Mountain celery (MC; Kelussia odoratissima; Umbelliferae family) is a rich source of polyphenols and flavonoids, and has antihyperlipidemic and antioxidant properties [6, 7]. Mountain celery is a self-growing plant, growing up to 200 cm in height and is found exclusively in Iran. Flavonoids and polyphenols are strong natural antioxidants with lipid-lowering capacity [5, 8]. The essential oil of MC is also a rich source of phthalides (37.3% of total bioactive components) [9], which are reported to be hypolipidemic, hypoglycemic, hypotensive, and antioxidant. The antioxidant potency of MC is has previously been described as comparable to α-tocopherol and butylated hydroxytoluene (BHT) [10]. Feeding MC to broiler chickens at 5 and 7.5 gkg− 1 resulted in a significant improvement in growth performance and was associated with lower rate of mortality from right ventricular hypertrophy [11]. Muscle relaxing and sedative effects of MC have been reported in mice [12]. The present study aimed to investigate antihyperlipidemic and antioxidant effects of MC in broiler chickens.


Birds and experimental facility

The experiment was conducted at the Poultry Research Center of Shahrekord University, Shahrekord, Iran (altitude 2100 m) in accordance to the recommendations of the Guide for the Care and Use Committee of Shahrekord University. All procedures were conducted in accordance with guidelines set out by Directive 2010/63/EU in Europe, and were approved by the Ethical Committee of Shahrekord University Research Council.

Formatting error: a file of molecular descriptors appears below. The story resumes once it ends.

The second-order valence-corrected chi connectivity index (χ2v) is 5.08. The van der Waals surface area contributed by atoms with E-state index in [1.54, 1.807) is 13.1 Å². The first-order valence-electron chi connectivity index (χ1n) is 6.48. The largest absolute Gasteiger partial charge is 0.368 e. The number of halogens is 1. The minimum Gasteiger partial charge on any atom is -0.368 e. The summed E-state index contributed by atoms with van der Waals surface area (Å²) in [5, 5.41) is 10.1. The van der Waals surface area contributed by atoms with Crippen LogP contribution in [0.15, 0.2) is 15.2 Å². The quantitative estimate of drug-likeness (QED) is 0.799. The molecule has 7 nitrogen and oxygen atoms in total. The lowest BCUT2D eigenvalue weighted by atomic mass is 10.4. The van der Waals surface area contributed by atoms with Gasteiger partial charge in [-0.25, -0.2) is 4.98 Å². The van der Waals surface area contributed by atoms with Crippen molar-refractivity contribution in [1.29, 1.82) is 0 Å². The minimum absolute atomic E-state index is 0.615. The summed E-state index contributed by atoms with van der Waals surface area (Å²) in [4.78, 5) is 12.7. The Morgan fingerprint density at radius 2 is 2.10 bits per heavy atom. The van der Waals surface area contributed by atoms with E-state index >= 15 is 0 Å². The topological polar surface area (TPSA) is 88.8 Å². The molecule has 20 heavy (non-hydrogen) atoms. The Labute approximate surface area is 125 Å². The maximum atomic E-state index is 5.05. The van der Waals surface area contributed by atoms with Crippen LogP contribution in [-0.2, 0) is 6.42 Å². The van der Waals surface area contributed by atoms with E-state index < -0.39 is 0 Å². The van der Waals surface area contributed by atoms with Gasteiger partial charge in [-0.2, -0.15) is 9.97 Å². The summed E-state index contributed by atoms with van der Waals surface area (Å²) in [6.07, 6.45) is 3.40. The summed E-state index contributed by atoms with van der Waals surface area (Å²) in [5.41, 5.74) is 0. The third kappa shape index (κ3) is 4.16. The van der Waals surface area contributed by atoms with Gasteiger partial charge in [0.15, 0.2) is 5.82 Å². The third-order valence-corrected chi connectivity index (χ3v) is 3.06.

A total of 250 day-old male broilers (Ross 308; average body weight: 44.5 g ± 1.25) were obtained from Behjoojeh Co., Shahrekord, Iran. A total of 200 chicks within a range of 43 to 47 g (i.e within ±2 SD) were randomly selected and assigned to 10 pens, each with 20 chicks. All pens had similar initial weights. Five of these pens were randomly assigned to each treatment. No statistical power calculation was conducted prior to the study. The sample size was based on our previous experience with similar design. All pens were equipped with a bell dinker and trough feeder. All chicks were allowed free access to feed and water and were provided with 23 L:1D lighting program throughout the trial. The house temperature was conformed to the strain recommendations.